RICO Claims By Government Agencies Against MERS Fail

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The United States Court of Appeals for the 5th Circuit has held that government land recording offices cannot state a claim under the federal RICO statutes for loss of revenue due to fewer filing fee revenues or for allegedly inaccurate records. Welborn v. Bank of N.Y. Mellon Corp., No. 13-30103, 2014 WL 843262 (5th Cir. March 5, 2014).

Parish and county land recorders in Louisiana and Texas claimed that allegedly fraudulent statements by Mortgage Electronic Registration Systems, Inc. (“MERS”) and its member banks resulted in fewer filings in the recorders’ offices, decreasing fee revenue, and also resulted inaccurate records in those offices.

While the district courts in both states dismissed the cases on the basis that the recorders were improperly attempting to enforce the Trust Indenture Act of 1939 through the RICO statues, the 5th Circuit dismissed the complains on entirely different grounds. Under RICO, the government can only recover for damages suffered in its capacity as a consumer, not for general damages to the economy or for damage to the government’s ability to function.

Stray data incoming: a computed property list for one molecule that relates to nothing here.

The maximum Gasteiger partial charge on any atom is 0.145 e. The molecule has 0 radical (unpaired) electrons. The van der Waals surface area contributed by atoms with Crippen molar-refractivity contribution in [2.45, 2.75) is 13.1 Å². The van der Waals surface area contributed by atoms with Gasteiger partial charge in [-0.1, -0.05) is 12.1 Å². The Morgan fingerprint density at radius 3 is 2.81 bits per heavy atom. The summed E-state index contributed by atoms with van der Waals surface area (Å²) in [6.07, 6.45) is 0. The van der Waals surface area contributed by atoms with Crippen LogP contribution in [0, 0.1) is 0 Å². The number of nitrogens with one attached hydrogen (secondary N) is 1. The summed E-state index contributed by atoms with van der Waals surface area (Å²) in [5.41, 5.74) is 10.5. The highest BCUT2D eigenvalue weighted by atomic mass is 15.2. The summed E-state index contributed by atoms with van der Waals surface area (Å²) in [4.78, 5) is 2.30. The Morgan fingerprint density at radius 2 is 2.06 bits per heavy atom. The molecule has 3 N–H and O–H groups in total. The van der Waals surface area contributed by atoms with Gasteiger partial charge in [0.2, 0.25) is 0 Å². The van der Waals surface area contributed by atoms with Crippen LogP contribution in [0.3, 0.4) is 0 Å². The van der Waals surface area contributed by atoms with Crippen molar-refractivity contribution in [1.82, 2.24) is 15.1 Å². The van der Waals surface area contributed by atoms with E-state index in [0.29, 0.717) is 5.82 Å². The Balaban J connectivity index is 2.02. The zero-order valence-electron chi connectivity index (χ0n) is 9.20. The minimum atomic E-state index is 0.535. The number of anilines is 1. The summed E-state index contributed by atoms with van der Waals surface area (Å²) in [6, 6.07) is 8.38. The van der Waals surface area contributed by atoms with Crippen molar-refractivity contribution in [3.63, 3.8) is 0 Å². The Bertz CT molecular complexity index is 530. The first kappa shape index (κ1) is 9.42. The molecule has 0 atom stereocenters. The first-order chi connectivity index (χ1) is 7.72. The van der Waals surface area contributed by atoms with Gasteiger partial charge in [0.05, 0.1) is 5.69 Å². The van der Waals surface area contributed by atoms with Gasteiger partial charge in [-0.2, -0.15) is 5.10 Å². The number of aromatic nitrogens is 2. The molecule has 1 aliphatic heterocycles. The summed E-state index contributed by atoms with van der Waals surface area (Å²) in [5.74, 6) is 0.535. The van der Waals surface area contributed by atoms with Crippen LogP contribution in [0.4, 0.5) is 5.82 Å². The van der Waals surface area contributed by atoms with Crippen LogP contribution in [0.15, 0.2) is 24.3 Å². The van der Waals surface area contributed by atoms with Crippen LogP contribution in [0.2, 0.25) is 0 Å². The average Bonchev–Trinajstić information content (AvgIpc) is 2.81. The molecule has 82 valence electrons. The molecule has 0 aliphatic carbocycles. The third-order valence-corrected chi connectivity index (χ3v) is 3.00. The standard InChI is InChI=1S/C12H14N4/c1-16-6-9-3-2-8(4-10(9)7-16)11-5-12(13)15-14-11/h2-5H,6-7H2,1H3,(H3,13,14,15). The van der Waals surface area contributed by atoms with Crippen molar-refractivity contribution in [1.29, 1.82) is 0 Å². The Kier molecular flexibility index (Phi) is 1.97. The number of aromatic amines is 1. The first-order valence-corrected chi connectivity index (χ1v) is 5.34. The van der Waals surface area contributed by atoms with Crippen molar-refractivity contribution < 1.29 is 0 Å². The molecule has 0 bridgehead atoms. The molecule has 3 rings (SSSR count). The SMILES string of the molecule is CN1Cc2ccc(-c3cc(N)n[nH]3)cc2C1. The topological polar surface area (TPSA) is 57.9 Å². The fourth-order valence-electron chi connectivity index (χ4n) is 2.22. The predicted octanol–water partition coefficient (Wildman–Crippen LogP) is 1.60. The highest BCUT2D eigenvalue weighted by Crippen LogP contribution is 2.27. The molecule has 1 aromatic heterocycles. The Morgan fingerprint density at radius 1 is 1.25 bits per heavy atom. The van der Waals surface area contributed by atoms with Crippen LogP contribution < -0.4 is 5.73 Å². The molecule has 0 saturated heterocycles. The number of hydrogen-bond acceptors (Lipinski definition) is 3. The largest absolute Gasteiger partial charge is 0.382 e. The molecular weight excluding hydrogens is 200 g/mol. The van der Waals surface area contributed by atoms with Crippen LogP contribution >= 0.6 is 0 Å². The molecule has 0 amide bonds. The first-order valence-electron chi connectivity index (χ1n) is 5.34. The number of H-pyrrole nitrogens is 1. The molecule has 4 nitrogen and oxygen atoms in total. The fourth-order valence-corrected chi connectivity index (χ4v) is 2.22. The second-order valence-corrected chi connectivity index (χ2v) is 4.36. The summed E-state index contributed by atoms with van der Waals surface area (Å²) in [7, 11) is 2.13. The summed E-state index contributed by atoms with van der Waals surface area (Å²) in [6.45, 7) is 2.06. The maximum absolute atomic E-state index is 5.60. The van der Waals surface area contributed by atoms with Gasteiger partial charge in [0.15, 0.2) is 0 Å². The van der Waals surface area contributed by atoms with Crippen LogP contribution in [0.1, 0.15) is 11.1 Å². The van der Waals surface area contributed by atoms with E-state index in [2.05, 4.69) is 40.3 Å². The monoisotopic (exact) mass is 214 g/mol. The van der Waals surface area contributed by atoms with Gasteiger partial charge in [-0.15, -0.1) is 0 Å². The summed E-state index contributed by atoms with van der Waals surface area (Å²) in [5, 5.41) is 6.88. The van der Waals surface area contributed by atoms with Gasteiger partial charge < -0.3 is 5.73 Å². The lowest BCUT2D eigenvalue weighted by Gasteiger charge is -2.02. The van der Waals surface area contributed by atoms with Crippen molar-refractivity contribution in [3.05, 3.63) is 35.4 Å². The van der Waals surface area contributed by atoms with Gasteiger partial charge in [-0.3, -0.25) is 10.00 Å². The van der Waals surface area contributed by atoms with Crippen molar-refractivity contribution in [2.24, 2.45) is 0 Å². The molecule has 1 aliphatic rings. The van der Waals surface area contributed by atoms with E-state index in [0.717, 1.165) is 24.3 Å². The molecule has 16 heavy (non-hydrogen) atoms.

The government in these cases was not claiming any damages as a consumer. Instead, the claimed damages were general damages to governmental economy, through reduced filing fee revenue, and alleged damage to governmental functions through inaccurate records. As neither of those claims satisfied the RICO damages requirements, the 5th Circuit affirmed the dismissals.

At the same time, the United States District Court for the Northern District of Texas dismissed a similar case filed by a separate set of Texas counties, alleging that the MERS system violated the Texas recording statute by allowing off-record assignments. The district court in Dallas County v. Merscorp, Inc., No. 11-2733, 2014 WL 840016 (N.D. Tex. March 4, 2014), found that the recording statute contained no remedy provision allowing the suit. Even if it did, the statute required no recording of interim documents, including assignments of deeds of trusts. With no remedy and no interim recording requirement, the court granted summary judgment to MERS.

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